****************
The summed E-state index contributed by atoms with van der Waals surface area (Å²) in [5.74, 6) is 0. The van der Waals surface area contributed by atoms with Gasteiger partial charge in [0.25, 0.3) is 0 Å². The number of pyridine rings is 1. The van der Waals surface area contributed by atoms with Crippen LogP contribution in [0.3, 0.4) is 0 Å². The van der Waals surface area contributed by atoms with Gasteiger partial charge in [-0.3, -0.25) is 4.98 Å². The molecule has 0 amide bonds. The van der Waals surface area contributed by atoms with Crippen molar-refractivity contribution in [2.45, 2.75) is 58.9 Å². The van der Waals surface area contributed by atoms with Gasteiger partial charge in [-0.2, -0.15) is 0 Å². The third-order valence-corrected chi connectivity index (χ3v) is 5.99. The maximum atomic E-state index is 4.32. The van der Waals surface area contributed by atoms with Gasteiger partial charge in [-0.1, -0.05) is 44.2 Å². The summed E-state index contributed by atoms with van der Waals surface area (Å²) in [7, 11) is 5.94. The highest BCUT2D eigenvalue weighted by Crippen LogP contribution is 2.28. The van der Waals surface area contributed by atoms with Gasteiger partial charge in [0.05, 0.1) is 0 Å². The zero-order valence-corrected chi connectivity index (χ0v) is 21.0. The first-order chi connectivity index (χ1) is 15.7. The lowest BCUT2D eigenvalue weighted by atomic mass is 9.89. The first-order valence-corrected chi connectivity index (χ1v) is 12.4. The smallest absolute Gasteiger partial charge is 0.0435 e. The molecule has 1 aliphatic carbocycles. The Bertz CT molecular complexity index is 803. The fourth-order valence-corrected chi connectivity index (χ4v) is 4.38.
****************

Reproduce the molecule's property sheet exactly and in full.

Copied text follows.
The summed E-state index contributed by atoms with van der Waals surface area (Å²) in [5.74, 6) is 0. The van der Waals surface area contributed by atoms with Gasteiger partial charge in [0.25, 0.3) is 0 Å². The number of pyridine rings is 1. The van der Waals surface area contributed by atoms with Crippen LogP contribution in [0.3, 0.4) is 0 Å². The van der Waals surface area contributed by atoms with Gasteiger partial charge in [-0.3, -0.25) is 4.98 Å². The molecule has 0 amide bonds. The van der Waals surface area contributed by atoms with Crippen molar-refractivity contribution in [2.45, 2.75) is 58.9 Å². The van der Waals surface area contributed by atoms with Gasteiger partial charge in [-0.2, -0.15) is 0 Å². The third-order valence-corrected chi connectivity index (χ3v) is 5.99. The maximum atomic E-state index is 4.32. The van der Waals surface area contributed by atoms with Gasteiger partial charge in [-0.1, -0.05) is 44.2 Å². The summed E-state index contributed by atoms with van der Waals surface area (Å²) in [7, 11) is 5.94. The highest BCUT2D eigenvalue weighted by Crippen LogP contribution is 2.28. The van der Waals surface area contributed by atoms with Gasteiger partial charge in [0.05, 0.1) is 0 Å². The zero-order valence-corrected chi connectivity index (χ0v) is 21.0. The first-order chi connectivity index (χ1) is 15.7. The lowest BCUT2D eigenvalue weighted by atomic mass is 9.89. The first-order valence-corrected chi connectivity index (χ1v) is 12.4. The smallest absolute Gasteiger partial charge is 0.0435 e. The molecule has 1 aliphatic carbocycles. The Bertz CT molecular complexity index is 803. The fourth-order valence-corrected chi connectivity index (χ4v) is 4.38.